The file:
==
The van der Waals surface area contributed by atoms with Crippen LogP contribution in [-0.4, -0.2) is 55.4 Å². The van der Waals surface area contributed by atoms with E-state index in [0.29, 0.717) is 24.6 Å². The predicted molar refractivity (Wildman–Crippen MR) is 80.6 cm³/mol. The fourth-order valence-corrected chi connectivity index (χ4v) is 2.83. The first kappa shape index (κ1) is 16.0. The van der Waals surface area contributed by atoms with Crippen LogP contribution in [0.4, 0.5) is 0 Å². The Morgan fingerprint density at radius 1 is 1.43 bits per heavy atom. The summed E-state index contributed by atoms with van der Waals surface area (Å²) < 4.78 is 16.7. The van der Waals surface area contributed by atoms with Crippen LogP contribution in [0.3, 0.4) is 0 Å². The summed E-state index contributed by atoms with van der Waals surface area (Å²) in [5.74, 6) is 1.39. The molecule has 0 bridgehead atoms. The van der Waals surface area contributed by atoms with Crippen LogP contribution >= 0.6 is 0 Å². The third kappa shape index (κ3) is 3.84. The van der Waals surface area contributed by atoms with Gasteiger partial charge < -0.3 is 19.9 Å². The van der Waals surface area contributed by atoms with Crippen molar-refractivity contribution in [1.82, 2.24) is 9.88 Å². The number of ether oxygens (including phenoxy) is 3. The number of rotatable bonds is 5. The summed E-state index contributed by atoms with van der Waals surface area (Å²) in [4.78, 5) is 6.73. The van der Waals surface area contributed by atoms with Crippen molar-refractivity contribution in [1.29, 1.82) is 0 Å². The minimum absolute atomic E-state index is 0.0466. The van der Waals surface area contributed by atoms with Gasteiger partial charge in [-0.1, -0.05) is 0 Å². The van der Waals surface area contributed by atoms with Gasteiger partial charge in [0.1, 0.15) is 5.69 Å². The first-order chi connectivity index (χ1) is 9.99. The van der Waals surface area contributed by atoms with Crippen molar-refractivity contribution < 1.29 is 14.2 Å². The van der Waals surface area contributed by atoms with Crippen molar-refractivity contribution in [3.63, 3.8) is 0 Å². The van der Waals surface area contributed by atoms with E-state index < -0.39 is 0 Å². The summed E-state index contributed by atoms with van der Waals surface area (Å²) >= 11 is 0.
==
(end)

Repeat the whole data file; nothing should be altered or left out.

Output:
The van der Waals surface area contributed by atoms with Crippen LogP contribution in [-0.4, -0.2) is 55.4 Å². The van der Waals surface area contributed by atoms with E-state index in [0.29, 0.717) is 24.6 Å². The predicted molar refractivity (Wildman–Crippen MR) is 80.6 cm³/mol. The fourth-order valence-corrected chi connectivity index (χ4v) is 2.83. The first kappa shape index (κ1) is 16.0. The van der Waals surface area contributed by atoms with Crippen LogP contribution in [0.4, 0.5) is 0 Å². The Morgan fingerprint density at radius 1 is 1.43 bits per heavy atom. The summed E-state index contributed by atoms with van der Waals surface area (Å²) < 4.78 is 16.7. The van der Waals surface area contributed by atoms with Crippen LogP contribution in [0.3, 0.4) is 0 Å². The summed E-state index contributed by atoms with van der Waals surface area (Å²) in [5.74, 6) is 1.39. The molecule has 0 bridgehead atoms. The van der Waals surface area contributed by atoms with Crippen LogP contribution >= 0.6 is 0 Å². The third kappa shape index (κ3) is 3.84. The van der Waals surface area contributed by atoms with Gasteiger partial charge < -0.3 is 19.9 Å². The van der Waals surface area contributed by atoms with Crippen molar-refractivity contribution in [1.82, 2.24) is 9.88 Å². The number of ether oxygens (including phenoxy) is 3. The number of rotatable bonds is 5. The summed E-state index contributed by atoms with van der Waals surface area (Å²) in [4.78, 5) is 6.73. The van der Waals surface area contributed by atoms with Crippen molar-refractivity contribution in [1.29, 1.82) is 0 Å². The minimum absolute atomic E-state index is 0.0466. The van der Waals surface area contributed by atoms with Gasteiger partial charge in [-0.1, -0.05) is 0 Å². The van der Waals surface area contributed by atoms with Gasteiger partial charge in [0.1, 0.15) is 5.69 Å². The first-order chi connectivity index (χ1) is 9.99. The van der Waals surface area contributed by atoms with Crippen molar-refractivity contribution < 1.29 is 14.2 Å². The van der Waals surface area contributed by atoms with Crippen molar-refractivity contribution in [3.63, 3.8) is 0 Å². The van der Waals surface area contributed by atoms with E-state index < -0.39 is 0 Å². The summed E-state index contributed by atoms with van der Waals surface area (Å²) >= 11 is 0.